Column: Medicaid due for an overhaul
For years, doctors, patients and lawmakers have rightly complained federal rules and regulations make it all but impossible for states to reform and innovate Medicaid. But last Tuesday, Seema Verma, the chief administrator of the Centers for Medicare and Medicaid Services, promised a “new era” of flexibility and accountability for the program. By expanding access to one of Medicaid’s flexibility provisions known as Section 1115 waivers, the Trump administration is offering a bold option for states that want to improve health care for their poor and disabled citizens.
It’s no secret Medicaid is due for an overhaul. Since its inception in 1965, the program’s costs have ballooned to out-of-control levels. Today, Medicaid consumes nearly one-third of all state budgets. Yet despite its exploding costs, Medicaid enrollees suffer worse health outcomes than most Americans, including many uninsured.
Verma introduced a number of changes to the 1115 waiver process states can use to break Medicaid’s vicious cycle of increasing costs and declining quality of care. First, CMS promises to remove unnecessary and duplicative requirements that don’t directly contribute to the program’s goals. Second, the agency pledges to expedite approval for waivers that replicate successful reforms already implemented elsewhere. Third, CMS plans to increase the trial period of waivers from five to 10 years, to allow long-term reforms to take effect.
The Trump administration also committed to work with states looking to move able-bodied adults off Medicaid rolls and refocus the program toward serving the needs of the most vulnerable. Under Obamacare, states were offered preferential funding to expand Medicaid to millions of able-bodied adults, many of whom already enjoyed reliable access to private health insurance. As a result, states diverted funding from nearly 600,000 disabled individuals with mental illnesses, developmental disabilities and traumatic brain injuries in need of critical services. For example, after Arkansas expanded Medicaid to 300,000 additional non-disabled adults, their waiting list for disabled patient services grew by 25 percent, 79 of whom died waiting for care.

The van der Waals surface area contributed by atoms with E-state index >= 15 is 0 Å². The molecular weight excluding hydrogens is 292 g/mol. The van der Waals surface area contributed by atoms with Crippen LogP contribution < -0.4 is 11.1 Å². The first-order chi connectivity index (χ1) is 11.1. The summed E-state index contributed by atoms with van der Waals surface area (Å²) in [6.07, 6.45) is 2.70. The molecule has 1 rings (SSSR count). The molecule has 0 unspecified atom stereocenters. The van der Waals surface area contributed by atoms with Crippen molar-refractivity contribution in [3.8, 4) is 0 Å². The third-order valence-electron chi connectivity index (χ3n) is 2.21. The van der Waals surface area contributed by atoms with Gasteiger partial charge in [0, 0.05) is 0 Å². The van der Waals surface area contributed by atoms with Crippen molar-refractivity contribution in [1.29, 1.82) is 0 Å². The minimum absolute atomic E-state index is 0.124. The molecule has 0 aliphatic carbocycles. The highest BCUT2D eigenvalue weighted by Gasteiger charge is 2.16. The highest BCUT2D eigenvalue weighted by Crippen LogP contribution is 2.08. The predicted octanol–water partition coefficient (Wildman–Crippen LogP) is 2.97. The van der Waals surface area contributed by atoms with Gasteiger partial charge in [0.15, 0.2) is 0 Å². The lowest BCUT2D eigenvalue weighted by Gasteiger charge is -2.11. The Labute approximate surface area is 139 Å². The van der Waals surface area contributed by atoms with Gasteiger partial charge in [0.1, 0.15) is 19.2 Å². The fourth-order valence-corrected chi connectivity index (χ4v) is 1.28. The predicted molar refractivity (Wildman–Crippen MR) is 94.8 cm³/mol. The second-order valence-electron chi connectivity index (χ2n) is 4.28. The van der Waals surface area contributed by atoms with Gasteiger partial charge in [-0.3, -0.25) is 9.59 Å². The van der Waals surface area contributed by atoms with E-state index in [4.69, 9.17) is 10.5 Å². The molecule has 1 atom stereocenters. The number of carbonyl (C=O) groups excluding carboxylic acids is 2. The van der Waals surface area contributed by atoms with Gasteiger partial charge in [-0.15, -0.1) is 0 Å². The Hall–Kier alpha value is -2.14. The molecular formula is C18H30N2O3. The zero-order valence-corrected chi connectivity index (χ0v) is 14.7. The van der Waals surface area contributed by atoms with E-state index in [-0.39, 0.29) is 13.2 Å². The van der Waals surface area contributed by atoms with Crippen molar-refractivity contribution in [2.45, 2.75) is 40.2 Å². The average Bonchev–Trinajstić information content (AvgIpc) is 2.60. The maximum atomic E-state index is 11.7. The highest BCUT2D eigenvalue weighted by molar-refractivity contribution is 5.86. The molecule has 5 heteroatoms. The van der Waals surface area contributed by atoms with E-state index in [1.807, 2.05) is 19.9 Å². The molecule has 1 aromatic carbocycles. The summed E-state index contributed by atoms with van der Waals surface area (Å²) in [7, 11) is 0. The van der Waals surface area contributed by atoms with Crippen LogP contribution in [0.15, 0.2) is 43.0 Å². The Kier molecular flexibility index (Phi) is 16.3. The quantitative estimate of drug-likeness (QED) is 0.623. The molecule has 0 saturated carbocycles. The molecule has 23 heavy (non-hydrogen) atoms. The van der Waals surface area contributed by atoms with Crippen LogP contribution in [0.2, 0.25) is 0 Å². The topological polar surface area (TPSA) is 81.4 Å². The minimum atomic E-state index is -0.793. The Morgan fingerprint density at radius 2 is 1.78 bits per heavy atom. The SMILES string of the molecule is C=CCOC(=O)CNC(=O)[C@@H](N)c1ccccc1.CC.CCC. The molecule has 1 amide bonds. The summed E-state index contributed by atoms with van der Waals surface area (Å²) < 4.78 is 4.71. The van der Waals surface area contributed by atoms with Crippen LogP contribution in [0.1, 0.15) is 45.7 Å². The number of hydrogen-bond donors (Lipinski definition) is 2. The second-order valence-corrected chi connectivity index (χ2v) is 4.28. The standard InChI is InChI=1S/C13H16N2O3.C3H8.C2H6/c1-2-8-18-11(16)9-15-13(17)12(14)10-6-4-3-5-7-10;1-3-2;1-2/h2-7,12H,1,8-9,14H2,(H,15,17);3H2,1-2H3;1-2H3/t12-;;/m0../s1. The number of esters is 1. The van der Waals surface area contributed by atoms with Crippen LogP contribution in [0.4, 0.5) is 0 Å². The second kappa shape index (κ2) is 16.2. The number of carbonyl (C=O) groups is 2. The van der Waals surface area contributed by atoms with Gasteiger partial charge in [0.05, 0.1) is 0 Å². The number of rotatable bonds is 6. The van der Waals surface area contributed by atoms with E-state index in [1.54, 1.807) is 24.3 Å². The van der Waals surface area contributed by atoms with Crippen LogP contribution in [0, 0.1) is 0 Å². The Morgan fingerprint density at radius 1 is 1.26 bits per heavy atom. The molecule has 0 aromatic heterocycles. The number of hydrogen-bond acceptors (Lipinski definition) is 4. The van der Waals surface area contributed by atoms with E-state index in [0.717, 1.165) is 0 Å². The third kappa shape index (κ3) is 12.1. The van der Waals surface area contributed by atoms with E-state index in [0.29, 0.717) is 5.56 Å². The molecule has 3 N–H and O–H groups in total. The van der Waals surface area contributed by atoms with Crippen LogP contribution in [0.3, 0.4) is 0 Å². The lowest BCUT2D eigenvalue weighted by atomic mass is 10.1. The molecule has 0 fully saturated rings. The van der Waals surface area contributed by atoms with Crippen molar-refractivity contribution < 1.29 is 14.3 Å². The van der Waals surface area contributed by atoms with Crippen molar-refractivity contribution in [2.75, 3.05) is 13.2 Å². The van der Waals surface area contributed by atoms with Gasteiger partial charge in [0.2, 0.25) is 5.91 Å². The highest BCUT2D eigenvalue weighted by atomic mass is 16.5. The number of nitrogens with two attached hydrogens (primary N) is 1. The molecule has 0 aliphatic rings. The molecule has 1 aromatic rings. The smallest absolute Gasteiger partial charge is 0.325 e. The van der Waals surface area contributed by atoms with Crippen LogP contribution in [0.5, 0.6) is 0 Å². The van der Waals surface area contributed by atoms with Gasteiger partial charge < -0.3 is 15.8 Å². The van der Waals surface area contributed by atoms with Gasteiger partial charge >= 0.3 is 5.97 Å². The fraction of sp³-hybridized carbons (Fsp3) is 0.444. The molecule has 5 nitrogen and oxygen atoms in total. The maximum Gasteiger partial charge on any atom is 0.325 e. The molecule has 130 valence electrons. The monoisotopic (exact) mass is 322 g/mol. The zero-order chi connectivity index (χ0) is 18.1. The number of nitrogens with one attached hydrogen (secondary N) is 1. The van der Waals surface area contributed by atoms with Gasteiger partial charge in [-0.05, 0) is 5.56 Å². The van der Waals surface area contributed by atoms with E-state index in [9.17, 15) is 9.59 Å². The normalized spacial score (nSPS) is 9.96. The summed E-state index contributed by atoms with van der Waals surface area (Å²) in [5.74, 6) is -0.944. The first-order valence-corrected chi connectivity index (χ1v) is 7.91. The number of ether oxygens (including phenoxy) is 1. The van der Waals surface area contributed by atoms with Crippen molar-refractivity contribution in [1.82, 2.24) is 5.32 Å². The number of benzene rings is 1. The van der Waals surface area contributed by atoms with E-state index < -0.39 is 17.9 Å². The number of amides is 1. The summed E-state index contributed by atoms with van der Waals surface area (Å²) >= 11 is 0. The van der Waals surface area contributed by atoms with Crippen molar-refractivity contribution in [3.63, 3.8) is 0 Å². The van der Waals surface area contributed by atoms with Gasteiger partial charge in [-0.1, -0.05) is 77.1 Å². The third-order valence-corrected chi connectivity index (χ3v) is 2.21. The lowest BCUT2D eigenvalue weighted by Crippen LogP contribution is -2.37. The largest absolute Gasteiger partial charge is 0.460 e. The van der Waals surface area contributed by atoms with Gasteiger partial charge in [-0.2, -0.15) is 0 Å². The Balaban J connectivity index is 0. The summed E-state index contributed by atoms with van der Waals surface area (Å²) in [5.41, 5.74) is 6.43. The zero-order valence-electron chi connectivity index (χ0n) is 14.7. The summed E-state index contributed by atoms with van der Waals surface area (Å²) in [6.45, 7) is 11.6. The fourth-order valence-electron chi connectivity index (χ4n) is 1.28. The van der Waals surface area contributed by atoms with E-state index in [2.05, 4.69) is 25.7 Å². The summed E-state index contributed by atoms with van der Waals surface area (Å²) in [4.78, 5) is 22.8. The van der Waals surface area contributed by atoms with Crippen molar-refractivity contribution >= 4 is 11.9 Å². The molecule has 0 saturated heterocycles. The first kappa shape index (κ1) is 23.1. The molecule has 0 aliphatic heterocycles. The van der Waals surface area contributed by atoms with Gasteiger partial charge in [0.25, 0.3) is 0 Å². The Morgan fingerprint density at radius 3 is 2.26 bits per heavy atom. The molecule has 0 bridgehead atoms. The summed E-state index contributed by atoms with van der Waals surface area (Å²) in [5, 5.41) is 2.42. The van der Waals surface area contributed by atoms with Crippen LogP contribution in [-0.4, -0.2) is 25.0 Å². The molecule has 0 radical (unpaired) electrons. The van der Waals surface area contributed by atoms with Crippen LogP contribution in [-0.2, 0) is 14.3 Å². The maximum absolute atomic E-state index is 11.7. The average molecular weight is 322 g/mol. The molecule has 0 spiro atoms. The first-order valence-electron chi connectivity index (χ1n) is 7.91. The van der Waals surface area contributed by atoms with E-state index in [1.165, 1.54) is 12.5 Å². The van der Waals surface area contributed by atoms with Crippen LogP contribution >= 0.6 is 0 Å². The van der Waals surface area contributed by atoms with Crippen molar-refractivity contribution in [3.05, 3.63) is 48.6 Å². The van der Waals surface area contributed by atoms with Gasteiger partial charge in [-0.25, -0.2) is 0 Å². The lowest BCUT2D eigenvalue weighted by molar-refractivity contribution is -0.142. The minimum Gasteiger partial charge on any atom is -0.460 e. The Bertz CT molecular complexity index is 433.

Verma suggested a number of options states can make to return Medicaid to its core mission of treating vulnerable patients. States will be able impose modest cost-sharing requirements on able-bodied enrollees to encourage them to seek lower-cost providers. They may also enroll patients in a health savings account, which incentivizes users to spend less on health care services. And most notably, the administration will allow states to impose work requirements on Medicaid’s non-disabled adult population.
These work provisions have consistently proven to be an effective method for lifting able-bodied individuals out of poverty and refocusing taxpayer money on those unable to work. After Kansas required recipients of Temporary Assistance for Needy Families to work at least 20 hours per week, 30 percent of enrollees returned to work and saw their incomes increase 104 percent after one year. And after four years, 71 percent reentered the labor force and increased their incomes by 247 percent.
Thanks to the Trump administration, state policymakers finally have the chance to work alongside CMS and deliver better, more innovative and more compassionate health care to the less fortunate, and at a price taxpayers can afford.
Tim Huelskamp is president of The Heartland Institute, an independent national think tank headquartered in Arlington Heights, Illinois.